13. Bull Moose says:

    Well, if this effort does become a Republican issue, I say, why have a legislature at all… I mean, I guess we can elect them, send them to Atlanta for a weekend and give them gas money for that so they can gavel into session pass the automatic budgets and come home, but there’d be no other use for them…

    Legislators need to be held accountable and do their jobs… This bill could be call the Legislative Abdication Bill of Georgia.

  14. Mike Hassinger says:

    TABOR is a powerful concept that Republicans can use to limit the growth of government -if they want to remain true to their conservative roots. Chirs and Bull Moose seem to think that not having a legislature is somehow bad. Let me get my Ronald Reagan/Barry Goldwater crayons out and make it as simple as I can: “Less government = better government.”

    Yep, TABOR in CO had problems, no doubt about it. But the Florida Lottery had problems too, but Georgia implemented a better, more efficient version of the lottery. We can learn from others’ mistakes.

    But these are philosophical arguments, not political ones. A lot of people who call themselves “Republicans” get nervous when it comes to making the tough decisions about actually cutting spending -and not just at the federal level. Example: Buzz and I were just involved in a Special Election to the State House, (each working for opposing candidates, though both were conservative Republicans) and this issue came up. My guy was four-square in favor of this concept, as capping spending is the only way to really limit tax increases. Buzz’s guy wanted to limit taxes, but didn’t like the cap spending idea as much, and said in a forum that he wanted to preserve funds for schools.

    Buzz’s guy won. (Congratulations, BTW, Buzz. Where’d you get those 27 votes?)

    One Special Election does not necessarily make a trend. But a good portion of the electorate is squeamish about cutting spending when faced with specifics; i.e., schools, roads, traffic lights -whatever. It’s a tough issue to run on, because the hypothetical cuts are always going to gore somebody’s ox.

    I still think it’s a great idea, but it’s going to take some selling.

  15. buzzbrockway says:

    “One Special Election does not necessarily make a trend. But a good portion of the electorate is squeamish about cutting spending when faced with specifics; i.e., schools, roads, traffic lights -whatever. It’s a tough issue to run on, because the hypothetical cuts are always going to gore somebody’s ox.”

    Very true and well said Mike. I think perhaps the biggest obstacle TABOR would have will be school funding. That was a huge issue in Colorado and it will be here as well.

    I was scared that your candidate would seize on Armey’s editorial and push the issue even harder. As to where those 27 votes came from I have no idea. It’s better to be lucky than good. It was a hard fought campaign but to have a runoff turnout of 11% when the special election turnout was 12% was amazing. I think it speaks well of everyone involved.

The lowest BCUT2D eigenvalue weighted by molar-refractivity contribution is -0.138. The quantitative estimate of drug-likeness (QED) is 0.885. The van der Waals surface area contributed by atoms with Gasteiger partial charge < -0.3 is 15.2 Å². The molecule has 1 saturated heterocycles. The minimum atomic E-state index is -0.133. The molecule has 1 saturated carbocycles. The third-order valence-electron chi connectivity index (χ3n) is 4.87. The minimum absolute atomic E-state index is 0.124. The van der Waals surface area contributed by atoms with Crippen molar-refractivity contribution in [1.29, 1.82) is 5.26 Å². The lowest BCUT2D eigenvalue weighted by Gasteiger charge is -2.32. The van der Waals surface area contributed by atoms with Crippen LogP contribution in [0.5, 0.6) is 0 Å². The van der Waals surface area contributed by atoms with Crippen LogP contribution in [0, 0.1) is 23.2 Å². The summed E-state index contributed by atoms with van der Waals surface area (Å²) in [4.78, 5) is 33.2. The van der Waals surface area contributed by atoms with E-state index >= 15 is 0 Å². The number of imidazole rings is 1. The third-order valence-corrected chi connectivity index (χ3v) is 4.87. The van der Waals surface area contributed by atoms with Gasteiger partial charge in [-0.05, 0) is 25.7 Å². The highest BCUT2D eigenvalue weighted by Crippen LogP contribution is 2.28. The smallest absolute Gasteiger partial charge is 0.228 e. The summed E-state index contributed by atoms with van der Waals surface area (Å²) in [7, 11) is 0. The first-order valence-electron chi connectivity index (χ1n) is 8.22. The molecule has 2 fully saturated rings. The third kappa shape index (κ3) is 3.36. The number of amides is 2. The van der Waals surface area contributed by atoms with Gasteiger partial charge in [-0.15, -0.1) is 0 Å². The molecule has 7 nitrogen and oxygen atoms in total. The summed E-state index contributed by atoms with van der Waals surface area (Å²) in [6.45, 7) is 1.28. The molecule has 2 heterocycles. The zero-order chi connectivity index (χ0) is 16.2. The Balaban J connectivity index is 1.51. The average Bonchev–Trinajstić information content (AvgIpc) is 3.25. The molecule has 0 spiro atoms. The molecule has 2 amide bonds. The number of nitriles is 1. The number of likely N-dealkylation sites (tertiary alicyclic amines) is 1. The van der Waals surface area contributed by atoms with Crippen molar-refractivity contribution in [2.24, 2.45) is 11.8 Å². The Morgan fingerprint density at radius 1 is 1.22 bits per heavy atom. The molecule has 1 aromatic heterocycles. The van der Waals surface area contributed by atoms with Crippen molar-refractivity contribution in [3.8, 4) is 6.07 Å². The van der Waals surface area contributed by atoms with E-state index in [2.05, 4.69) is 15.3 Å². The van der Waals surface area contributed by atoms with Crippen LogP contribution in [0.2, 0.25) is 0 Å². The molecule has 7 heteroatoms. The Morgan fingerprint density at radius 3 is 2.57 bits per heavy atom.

16. I think it’s interesting that the Democrats in the legislature, the Republican Governor and many of the Republicans in the Colorado legislature as well as the Colorado business community are all backing two amendments that drastically change/neuter that state’s TABOR.

    Does anyone know if Sheldon/Armey are pushing this altered TABOR or are they refusing to learn from Colorado’s mistakes (or unwilling to face the facts of how disastrous it has been there) and pushing the original TABOR?

    My feeling about that thing is that Armey et al are like traveling conmen, the gig is up in Colorado and they’ve picked Georgia as the sucker state du jour to sell their product.

    And while the turnout in the runoff election was impressive (for those types of things) I think it’s hard to divine the winds of politics from a 12% turnout in a single state House special election. That’s less than 0.1% of the state’s registered voters.

  17. buzzbrockway says:

    Chris,

    In the Gwinnett Post article I linked to, Rep. Sheldon says:

    “They’ve been a successful model,” she said, referring to the Colorado law. “But we need to learn from their mistakes and make improvements.”

  18. buzzbrockway says:

    “My feeling about that thing is that Armey et al are like traveling conmen, the gig is up in Colorado and they’ve picked Georgia as the sucker state du jour to sell their product.”

    Actually Chris, there are a number of States at various stages of consideration – Kansas, Ohio, Oklahoma and Wisconsin to name a few. Americans for Prosperity is another group pushing TABOR and Dick Armey isn’t even involved:
    http://www.americansforprosperity.org/index.php?issue=1

    You see, people want to keep their own money and not allow government to keep on growing.

  19. Bull Moose says:

    Less government = better government

    Taking out the CITIZEN component = CORRUPT government

    Remember — we are the government. It’s not like we don’t have ultimate control of it…

    If people would just stand up and take it back it wouldn’t need stupid political fixes like this proposed legislation…

  20. Tommy_a2b says:

    Keep in mind TABOR does not lessen taxes or lessen government control. It keeps it at a controllable growth rate. I see that TABOR has promise but we need good legislators to give us “Less Taxes and Less Government Control.”